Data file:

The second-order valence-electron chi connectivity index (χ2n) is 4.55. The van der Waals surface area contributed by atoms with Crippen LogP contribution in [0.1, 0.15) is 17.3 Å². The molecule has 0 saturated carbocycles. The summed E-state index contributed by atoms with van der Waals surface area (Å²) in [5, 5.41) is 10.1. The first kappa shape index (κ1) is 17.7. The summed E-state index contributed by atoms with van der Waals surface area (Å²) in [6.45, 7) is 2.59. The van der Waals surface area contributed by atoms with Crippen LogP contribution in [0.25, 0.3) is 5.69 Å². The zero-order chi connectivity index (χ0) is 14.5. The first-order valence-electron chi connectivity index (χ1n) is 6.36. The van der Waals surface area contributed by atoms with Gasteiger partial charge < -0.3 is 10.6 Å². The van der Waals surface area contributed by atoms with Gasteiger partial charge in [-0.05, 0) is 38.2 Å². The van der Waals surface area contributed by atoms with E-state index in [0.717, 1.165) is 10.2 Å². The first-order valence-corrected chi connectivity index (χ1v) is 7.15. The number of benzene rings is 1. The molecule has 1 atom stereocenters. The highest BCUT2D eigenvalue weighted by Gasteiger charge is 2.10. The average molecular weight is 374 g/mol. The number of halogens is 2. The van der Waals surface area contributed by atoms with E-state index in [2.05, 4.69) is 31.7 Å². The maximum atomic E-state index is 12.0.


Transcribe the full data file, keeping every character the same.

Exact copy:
The second-order valence-electron chi connectivity index (χ2n) is 4.55. The van der Waals surface area contributed by atoms with Crippen LogP contribution in [0.1, 0.15) is 17.3 Å². The molecule has 0 saturated carbocycles. The summed E-state index contributed by atoms with van der Waals surface area (Å²) in [5, 5.41) is 10.1. The first kappa shape index (κ1) is 17.7. The summed E-state index contributed by atoms with van der Waals surface area (Å²) in [6.45, 7) is 2.59. The van der Waals surface area contributed by atoms with Crippen LogP contribution in [0.25, 0.3) is 5.69 Å². The zero-order chi connectivity index (χ0) is 14.5. The first-order valence-electron chi connectivity index (χ1n) is 6.36. The van der Waals surface area contributed by atoms with Gasteiger partial charge < -0.3 is 10.6 Å². The van der Waals surface area contributed by atoms with Gasteiger partial charge in [-0.05, 0) is 38.2 Å². The van der Waals surface area contributed by atoms with E-state index in [0.717, 1.165) is 10.2 Å². The first-order valence-corrected chi connectivity index (χ1v) is 7.15. The number of benzene rings is 1. The molecule has 1 atom stereocenters. The highest BCUT2D eigenvalue weighted by Gasteiger charge is 2.10. The average molecular weight is 374 g/mol. The number of halogens is 2. The van der Waals surface area contributed by atoms with E-state index in [2.05, 4.69) is 31.7 Å². The maximum atomic E-state index is 12.0.